New Technique for Cancer Cells Discovered to Evade Immunotherapies


Researchers at Columbia and MIT have created a new technique that can uncover nearly all of the behaviors that cancer cells use to evade immunotherapies, which could lead to the development of more effective treatments.

Researchers at Columbia and MIT have created a new technique that can uncover nearly all of the behaviors that cancer cells use to evade immunotherapies, which could lead to the development of more effective treatments, according to a press release.

The researchers tested the new technique with cancer cells and matching immune cells from melanoma patients and identified previously unknown resistance mechanisms to immune checkpoint inhibitors, which is a widely used class of immunotherapy drugs.

“With drugs called immune checkpoint inhibitors, we’re now getting as close as we have ever been to curing one-third of patients with metastatic melanoma, even at a stage when the disease has spread throughout the body,” said study leader Benjamin Izar, MD, PhD, assistant professor of medicine at Columbia University Vagelos College of Physicians and Surgeonsm, in a press release. “So, the question is, what is happening in the other two-thirds of patients?” Izar says. “What are the mechanisms of intrinsic or adaptive drug resistance?”

In a previous study published in Cell in 2018, Izar and his team identified 250 genes in metastatic melanoma cells that allow them to evade the immunotherapy. This study’s objective was to provide a systematic way to functionally decipher how each of those genes contributes to immunotherapy resistance, according to the press release.

The recent study is the first test of a new tool that combines 2 advanced technologies, CRISPR gene editing technology and single-cell RNA and -protein sequencing. This tool allows researchers to determine the full landscape of how cancer cells can evade the immune system.

Using the CRISPR technology, the research team inactivated the 250 genes to create a mixture of 250 batches of melanoma cells, each with a different mutation. The entire heterogenous population of cancer cells edited by CRISPR were then exposed to T cells, which are the immune cells unleashed by checkpoint inhibitors in patients, according to the study authors.

The cells that resisted being killed by T cells were isolated, and a snapshot of all active processes within these cells was measured using single-cell RNA and protein profiling, which provided a high-resolution molecular map of several gene perturbations resulting in immune escape.

“Our approach is unique in that we study these mechanisms in patient-derived models, and rather than looking at how a gene changes a cell’s phenotype one gene at a time, we were able to study many genes with potential roles in drug resistance in patients in one sweep. It’s the first time that such tools have been used at such a large scale,” Izar said in a press release.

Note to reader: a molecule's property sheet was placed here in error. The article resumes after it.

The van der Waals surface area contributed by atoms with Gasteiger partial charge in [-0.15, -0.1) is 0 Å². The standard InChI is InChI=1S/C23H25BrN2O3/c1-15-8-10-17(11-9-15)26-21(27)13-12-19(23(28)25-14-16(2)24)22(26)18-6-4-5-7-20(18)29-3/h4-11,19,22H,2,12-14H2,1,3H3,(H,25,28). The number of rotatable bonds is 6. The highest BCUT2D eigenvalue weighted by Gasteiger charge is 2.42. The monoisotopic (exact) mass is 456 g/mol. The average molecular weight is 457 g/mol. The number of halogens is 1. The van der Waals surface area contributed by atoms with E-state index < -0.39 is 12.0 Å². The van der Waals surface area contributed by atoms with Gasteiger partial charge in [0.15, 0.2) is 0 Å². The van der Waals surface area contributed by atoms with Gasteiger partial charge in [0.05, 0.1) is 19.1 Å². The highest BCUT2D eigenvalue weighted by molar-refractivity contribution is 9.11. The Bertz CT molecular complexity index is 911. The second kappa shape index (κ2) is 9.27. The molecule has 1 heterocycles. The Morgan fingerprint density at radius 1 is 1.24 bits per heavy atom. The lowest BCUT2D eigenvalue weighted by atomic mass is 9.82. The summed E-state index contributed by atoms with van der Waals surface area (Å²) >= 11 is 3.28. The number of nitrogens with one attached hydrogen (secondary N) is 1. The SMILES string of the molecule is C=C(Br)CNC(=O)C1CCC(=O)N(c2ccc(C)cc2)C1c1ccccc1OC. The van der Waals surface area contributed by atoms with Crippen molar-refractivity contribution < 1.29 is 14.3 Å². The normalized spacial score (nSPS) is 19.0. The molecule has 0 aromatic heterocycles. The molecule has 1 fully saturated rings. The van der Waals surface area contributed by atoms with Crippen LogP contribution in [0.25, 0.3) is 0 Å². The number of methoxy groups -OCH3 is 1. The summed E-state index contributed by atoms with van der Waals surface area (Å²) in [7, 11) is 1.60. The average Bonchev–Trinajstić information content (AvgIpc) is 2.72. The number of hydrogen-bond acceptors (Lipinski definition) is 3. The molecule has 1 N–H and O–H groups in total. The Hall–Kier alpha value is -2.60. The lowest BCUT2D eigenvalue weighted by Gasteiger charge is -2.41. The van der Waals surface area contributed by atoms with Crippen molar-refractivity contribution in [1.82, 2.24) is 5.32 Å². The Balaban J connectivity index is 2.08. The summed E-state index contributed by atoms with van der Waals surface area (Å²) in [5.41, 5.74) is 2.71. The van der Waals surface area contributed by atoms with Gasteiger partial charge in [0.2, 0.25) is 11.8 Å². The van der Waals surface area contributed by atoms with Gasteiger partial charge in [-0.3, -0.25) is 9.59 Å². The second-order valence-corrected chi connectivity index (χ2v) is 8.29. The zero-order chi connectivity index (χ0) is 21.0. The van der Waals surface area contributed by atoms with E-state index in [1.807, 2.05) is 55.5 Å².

The analysis of approximately a quarter million cells helped identify new mechanisms of resistance to immunotherapy along with mechanisms that were previously known.

“Basically, we recovered the majority of known mechanisms described over the last 10 years, validating that our approach works and giving us confidence that the new findings are important,” Izar said in a press release.

One of the new resistance mechanisms includes a gene called CD58.

“Our data suggest that loss of CD58 in melanoma cells confers immune escape through three potential mechanisms: impairing activation of T cells, reducing the ability of T cells getting into the tumor, and increasing the production of PD-L1,” said study author Johannes C. Melms, MD in a press release. “Because the CD58 gene is not mutated per se but rather just turned off, it raises the possibility that therapies that turn it on could overcome drug resistance in some patients.”

Based on their findings, the researchers plan to develop a way to improve response to immunotherapies. Additionally, future experiments are planned to examine inactive various combinations of cancer cell genes at once.

“In this study, we looked at what happens to cells when only one gene is inactivated,” Melm said in a press release. “But it’s likely that no single gene is sufficient to confer all the types of resistance to immunotherapy that we see in clinical practice.”


Why some melanoma patients do not respond to immunotherapy. Columbia University Irving Medical Center. Published March 1, 2021. Accessed March 3, 2021.

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